The iPhone 4S is one of the year's highest-profile tech products, from a company with a slavish devotion to getting every detail right. How does this happen?
Apple finally acknowledged Wednesday what iPhone 4S users have been saying for weeks: Something is rotten in the state of battery-ville. The company's mea culpa was limited and, many users immediately noted, late. In a statement to AllThings D, an Apple spokesperson said "A small number of customers have reported lower than expected battery life on iOS 5 devices. We have found a few bugs that are affecting battery life and we will release a software update to address those in a few weeks."
A few "bugs"--and a few weeks wait for a fix. There are two ways to look at these two pieces of information. The first is: Mobile is complicated; wireless networks are constantly changing animals; vendors goof; be patient and all will be better in a few weeks. The second is: This is one of the most anticipated, discussed, planned--and I would assume, tested--products of the year, from a company that has a slavish devotion to getting every detail right. How the heck does this happen?
Consider this comment in that Apple forum from LeftyPBJ: "All I can say right now is that this is completely ridiculous. I've tried to read many of the postings/hints by other discussion board members (which I do appreciate). However, I've had to spend time turning off this setting and that setting and this one and that one ... and changing this one and that one. It's crazy that I have to have a device with 75% of the functionality turned off in order for the battery usage to be at a semi "normal" level."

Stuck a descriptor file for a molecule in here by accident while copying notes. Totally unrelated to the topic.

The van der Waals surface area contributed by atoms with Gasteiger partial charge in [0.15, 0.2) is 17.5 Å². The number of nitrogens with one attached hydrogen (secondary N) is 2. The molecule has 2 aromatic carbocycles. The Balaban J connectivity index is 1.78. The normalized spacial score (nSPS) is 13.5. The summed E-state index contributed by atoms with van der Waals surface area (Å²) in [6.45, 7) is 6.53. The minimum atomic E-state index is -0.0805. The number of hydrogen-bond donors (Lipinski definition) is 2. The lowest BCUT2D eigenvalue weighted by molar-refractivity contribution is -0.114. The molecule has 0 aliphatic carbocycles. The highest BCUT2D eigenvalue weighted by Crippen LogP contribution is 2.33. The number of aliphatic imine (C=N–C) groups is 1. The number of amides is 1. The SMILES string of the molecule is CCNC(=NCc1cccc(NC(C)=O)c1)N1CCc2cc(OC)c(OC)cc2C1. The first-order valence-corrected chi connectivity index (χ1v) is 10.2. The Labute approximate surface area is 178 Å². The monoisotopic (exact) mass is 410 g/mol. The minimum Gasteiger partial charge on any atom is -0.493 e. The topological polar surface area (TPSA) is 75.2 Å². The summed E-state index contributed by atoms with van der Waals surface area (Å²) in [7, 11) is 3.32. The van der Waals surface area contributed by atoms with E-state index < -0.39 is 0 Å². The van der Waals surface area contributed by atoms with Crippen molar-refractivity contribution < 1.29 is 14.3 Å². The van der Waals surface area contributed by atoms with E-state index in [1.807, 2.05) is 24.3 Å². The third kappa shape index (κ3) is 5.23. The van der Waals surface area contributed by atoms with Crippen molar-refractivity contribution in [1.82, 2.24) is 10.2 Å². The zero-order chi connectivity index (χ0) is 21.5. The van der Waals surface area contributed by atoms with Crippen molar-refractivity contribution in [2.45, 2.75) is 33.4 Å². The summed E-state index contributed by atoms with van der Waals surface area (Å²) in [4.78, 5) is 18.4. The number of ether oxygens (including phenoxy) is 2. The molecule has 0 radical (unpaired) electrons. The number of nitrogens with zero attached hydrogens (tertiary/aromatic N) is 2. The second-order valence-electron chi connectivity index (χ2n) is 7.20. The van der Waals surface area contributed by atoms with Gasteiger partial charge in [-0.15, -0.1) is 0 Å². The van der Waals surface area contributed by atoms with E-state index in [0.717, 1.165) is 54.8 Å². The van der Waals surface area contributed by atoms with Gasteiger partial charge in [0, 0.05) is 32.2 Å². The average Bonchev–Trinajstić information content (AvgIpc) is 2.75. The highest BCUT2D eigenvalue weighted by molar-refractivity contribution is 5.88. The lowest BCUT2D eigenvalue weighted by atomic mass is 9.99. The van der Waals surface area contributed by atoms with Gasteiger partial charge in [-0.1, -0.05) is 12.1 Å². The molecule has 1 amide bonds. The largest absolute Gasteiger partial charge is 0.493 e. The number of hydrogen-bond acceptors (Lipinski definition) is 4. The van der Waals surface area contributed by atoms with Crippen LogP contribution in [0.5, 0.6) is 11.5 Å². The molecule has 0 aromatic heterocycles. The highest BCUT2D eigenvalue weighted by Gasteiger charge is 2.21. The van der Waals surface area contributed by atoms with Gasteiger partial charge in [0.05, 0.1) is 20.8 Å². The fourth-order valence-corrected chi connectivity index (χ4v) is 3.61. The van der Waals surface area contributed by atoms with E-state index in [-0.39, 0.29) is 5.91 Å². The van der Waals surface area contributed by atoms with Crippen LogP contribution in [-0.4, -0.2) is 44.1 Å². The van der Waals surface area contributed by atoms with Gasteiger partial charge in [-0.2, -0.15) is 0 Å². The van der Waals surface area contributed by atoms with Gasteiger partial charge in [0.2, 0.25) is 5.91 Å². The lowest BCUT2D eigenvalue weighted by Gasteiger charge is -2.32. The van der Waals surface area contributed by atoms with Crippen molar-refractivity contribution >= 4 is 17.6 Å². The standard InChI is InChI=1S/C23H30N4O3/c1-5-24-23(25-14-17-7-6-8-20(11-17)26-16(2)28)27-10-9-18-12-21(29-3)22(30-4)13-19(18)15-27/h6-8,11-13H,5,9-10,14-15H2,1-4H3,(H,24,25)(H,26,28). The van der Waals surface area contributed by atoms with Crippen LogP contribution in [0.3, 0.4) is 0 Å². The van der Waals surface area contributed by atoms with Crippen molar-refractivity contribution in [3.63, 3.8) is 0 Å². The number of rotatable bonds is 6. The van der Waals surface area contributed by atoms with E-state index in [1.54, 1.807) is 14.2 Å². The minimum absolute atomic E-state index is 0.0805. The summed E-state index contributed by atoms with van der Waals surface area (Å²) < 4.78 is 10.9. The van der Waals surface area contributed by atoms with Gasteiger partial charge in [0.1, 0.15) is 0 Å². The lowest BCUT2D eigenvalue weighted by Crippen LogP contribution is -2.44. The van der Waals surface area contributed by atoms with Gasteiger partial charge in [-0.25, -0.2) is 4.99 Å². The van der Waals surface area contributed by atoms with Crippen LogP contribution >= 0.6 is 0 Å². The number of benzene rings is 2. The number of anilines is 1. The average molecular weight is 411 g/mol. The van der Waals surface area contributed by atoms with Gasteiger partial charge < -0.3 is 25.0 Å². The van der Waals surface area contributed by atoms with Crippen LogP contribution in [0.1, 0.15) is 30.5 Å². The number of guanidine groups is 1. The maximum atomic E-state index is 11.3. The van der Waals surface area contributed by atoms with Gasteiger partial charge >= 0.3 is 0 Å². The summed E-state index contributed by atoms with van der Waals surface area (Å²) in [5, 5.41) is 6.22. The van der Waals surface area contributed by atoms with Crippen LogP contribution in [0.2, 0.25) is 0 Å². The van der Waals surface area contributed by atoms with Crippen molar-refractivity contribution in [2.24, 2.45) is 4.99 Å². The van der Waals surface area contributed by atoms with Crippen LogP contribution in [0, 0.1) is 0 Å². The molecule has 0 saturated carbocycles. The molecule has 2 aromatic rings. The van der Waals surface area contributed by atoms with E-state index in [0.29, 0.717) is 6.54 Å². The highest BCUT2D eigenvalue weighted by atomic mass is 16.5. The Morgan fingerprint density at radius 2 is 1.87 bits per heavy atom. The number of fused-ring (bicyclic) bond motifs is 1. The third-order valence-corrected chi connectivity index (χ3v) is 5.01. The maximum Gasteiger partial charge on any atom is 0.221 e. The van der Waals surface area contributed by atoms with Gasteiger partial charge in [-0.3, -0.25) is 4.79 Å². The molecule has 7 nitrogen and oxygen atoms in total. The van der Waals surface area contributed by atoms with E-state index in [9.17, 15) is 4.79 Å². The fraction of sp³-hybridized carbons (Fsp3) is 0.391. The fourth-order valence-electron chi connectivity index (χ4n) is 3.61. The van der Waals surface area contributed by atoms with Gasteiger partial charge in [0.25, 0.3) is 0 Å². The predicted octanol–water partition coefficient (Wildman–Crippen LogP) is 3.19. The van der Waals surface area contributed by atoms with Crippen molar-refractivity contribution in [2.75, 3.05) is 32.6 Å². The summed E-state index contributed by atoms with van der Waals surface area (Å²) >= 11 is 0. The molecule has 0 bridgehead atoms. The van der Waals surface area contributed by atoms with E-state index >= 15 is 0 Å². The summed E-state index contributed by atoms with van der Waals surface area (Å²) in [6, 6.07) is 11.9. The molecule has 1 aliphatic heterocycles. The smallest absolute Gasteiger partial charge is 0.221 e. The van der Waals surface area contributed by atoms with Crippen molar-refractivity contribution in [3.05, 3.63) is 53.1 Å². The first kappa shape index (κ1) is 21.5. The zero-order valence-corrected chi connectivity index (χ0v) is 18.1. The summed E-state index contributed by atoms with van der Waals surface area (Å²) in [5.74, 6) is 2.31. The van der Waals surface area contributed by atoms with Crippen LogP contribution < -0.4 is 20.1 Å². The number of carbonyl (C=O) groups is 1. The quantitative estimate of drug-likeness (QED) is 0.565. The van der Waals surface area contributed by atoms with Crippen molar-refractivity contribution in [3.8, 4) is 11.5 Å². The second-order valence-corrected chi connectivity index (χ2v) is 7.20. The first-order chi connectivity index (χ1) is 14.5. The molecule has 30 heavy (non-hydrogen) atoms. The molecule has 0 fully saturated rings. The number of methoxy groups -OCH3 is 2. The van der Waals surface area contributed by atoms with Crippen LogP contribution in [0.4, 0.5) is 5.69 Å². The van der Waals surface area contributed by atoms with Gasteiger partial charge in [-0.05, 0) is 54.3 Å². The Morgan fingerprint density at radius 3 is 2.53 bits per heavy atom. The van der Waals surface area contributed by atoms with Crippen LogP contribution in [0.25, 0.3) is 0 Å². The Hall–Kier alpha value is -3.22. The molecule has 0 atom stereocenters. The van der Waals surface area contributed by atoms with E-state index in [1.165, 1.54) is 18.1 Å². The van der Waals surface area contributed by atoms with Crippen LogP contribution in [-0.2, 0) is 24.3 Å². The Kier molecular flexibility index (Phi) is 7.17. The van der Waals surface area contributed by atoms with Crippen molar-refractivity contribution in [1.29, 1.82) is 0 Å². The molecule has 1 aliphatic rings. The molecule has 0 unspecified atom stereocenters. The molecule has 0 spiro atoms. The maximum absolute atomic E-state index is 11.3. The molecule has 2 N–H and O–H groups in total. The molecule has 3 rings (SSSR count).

"Besides shutting off data and phone service, or just shutting off the phone completely ... I don't know what more I can do," he continues. "I feel like I have purchased a device which is MAJORLY FLAWED. I will try to be patient until this "fix" is released by Apple ... but my patience is really wearing thin. I don't think I would be half as annoyed if I could buy a replacement battery to have as a back-up. Since Apple's devices are sealed, I need to make sure I have an adequate charge AT ALL TIMES. Any other phone, you can easily swap-out batteries and have a fully-charged one ready to go as a back-up."
I can't help but wonder what the public reaction would be if this were a Microsoft mobile device, not an Apple one.
Apple has done a public relations favor for every phone maker for the next year. The next time battery life on a hot new device stinks, people will now say, "Well, this is hard. Even Apple messed it up."
We'll be staying on the batterygate story as it develops. Some bloggers are already obsessing with comparisons of how Apple handled this compared to the previous iPhone "Antennagate" crisis.
But the truth is, that's inside baseball. Users just want a reasonable explanation of how this could have happened, and a quick fix. Was Apple so up against a wall timing-wise that it pushed a phone with serious, known battery-draining software issues?
By the way, another company made a mea culpa Wednesday and got considerably less grief. Google released, then quickly pulled, its iPhone and iPad app for Gmail, due to what the company called a bug. No word yet on when the fixed version will return to the App Store. In its Gmail Twitter feed, the company said, among other things, "Sorry we messed up."
We have come to expect Google to be in some state of constant beta testing, it seems. Apple, however, has never had that reputation.
Laurianne McLaughlin is editor-in-chief for InformationWeek.com. Follow her on Twitter at @lmclaughlin.
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